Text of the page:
New York Drug Possession Charges Attorney
New York drug offenses are prosecuted under Article 220 of the State’s Penal Law and are referred to as “controlled substance” violations. There are seven levels that a suspect may be charged with — one is a misdemeanor, and the rest are felonies.
Elements that factor into what drug offense you are charged with include:
- The illegal substance you are caught with;
- The amount (weight) of the substance you possessed;
- Your intended use (Is it for personal use, or are you selling?);
- How many previous convictions do you have (not necessarily drug-related);
- The area in which you sold the controlled substance (school zone).
If charged with possession with intent to distribute, manufacture or cultivate drugs, the penalties are more severe and, in some instances, could be prosecuted in federal court. But if your case for drug possession is in a New York State court, it can be either a felony or a misdemeanor, depending on the type of drugs, the amount you’re arrested with, and whether they were only for your consumption.
First-time misdemeanor possession is less serious, and although it is punishable by up to one-year in jail, the charge can often be reduced and result in no jail-time, and no criminal record.
In cases involving arrests for small amounts of marijuana, you may be charged with a violation or misdemeanor, and issued a Desk Appearance Ticket instead of being held to see a judge. Low-level marijuana and drug charges can often be reduced or dismissed if it is your first offense.
Types of New York State Drug Offenses and Their Penalties
The following punishments are for a first-time conviction. More serious penalty upgrades apply to subsequent convictions; in addition to lengthy prison sentences, fines that could exceed six figures for the most serious convictions can be added to your prison sentence.
- Possession of a controlled substance – 7th degree (Misdemeanor) [CPL §220.03] – Up to one-year in jail or three years of probation for possession of small amounts of a controlled substance with no intent to sell it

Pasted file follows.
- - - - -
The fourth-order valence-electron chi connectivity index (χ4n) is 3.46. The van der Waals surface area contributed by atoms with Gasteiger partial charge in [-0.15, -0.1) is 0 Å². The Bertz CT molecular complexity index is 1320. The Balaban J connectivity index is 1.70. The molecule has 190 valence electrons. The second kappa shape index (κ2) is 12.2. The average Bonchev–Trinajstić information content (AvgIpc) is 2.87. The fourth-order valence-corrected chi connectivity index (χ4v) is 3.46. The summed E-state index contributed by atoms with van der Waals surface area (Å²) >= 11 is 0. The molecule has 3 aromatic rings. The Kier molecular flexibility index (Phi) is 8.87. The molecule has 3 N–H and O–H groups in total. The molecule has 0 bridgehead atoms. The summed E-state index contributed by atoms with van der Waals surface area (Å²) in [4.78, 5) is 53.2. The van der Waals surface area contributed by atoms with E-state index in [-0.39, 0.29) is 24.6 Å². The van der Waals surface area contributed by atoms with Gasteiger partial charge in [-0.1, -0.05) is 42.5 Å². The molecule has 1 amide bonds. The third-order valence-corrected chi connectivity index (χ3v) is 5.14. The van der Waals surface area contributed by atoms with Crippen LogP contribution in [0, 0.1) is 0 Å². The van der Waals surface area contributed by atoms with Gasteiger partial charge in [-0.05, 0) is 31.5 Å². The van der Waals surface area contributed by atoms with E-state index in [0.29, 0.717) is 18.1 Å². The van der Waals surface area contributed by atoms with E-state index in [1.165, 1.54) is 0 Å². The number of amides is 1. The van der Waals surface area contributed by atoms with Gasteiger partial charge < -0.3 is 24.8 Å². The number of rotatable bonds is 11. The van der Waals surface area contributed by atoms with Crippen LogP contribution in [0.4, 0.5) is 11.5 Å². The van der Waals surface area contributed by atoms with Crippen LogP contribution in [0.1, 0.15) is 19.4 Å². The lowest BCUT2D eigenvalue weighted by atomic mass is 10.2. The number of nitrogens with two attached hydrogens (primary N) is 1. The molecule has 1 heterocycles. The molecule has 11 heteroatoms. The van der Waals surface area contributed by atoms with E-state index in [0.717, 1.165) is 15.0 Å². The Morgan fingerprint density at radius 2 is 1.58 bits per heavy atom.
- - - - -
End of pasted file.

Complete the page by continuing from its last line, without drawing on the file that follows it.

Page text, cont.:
- Possession of a controlled substance – 5th degree (D) Felony: [CPL §220.06] – Maximum of 2 ½ years in prison for certain weights of different types of controlled substances, or the intent to sell
- Possession of a controlled substance – 4th degree (C) Felony: [CPL §220.09] – Maximum of 5 ½ years in prison for certain weights of different types of controlled substances, including: cocaine, heroin methamphetamine or LSD
- Possession of a controlled substance – 3rd degree (B) Felony: [CPL §220.16] – Up to 9 years in prison for certain weights of different types of controlled substances, or the intent to sell
- Possession of a controlled substance – 2nd degree (A-II) Felony: [CPL §220.18] – Up to 10 years in prison for moderate amounts of controlled substances, including: cocaine, heroin, meth, LSD or methadone
- Possession of a controlled substance – 1st degree (A-I) Felony: [CPL §220.21] – As much as 20 years in prison for large amounts of controlled substances, including: cocaine, heroin, and methadone
If other circumstances are involved, such as prior felony convictions, or sale near a school or to a child, the possible prison sentence increases. Additionally, if other felonies are involved — such as drug distribution, sale, or trafficking, or conspiracy to distribute, sell, or traffic, or illegal gun possession — upon conviction, those penalties could result in even harsher prison terms and fines as well.
In recent years there has also been an increase in illegal possession of prescription drugs. If you are caught with them and can’t produce a prescription, or if you present a forged prescription, you could suffer many of the above more serious state felony penalties if convicted.
Federal Drug Prosecutions
Federal authorities usually defer to state prosecutors on simple possession cases. But distribution, trafficking and manufacturing sentencing guidelines often involve mandatory minimum incarceration in prison. They are based on the type [21 USC § 812], the amount of drugs involved, and any previous drug convictions the defendant(s) may already have in state or federal court.
Sentences can involve the following:
- Prison sentences can range from a mandatory minimum of 10 years, to as much as life: [21 U.S. Code 841, § 842, or § 843]. Penalty enhancements can be added to underlying convictions of conspiracy [18 USC § 371], organized crime (RICO), federal weapons offenses [18 USC § 922] and money laundering, [18 USC § 1956].
- Fines are extremely stiff. Enterprise drug traffickers can pay $1 million or more.
Federal mandatory minimum prison sentences are statutory and may not be reduced at a judge’s discretion. And those convicted of serious distribution or repeat offenses have no chance of receiving modified sentences.
Get an Attorney Immediately
Having a drug conviction on your criminal record affects the rest of your life. It’s much harder to get good employment, get a mortgage to buy a house, borrow money from a bank or get into the college of your choice. And though being charged with a drug offense does not equate to a finding of guilt, an experienced drug defense lawyer can help protect your rights and freedom and minimize the negative effects of these charges on your life.
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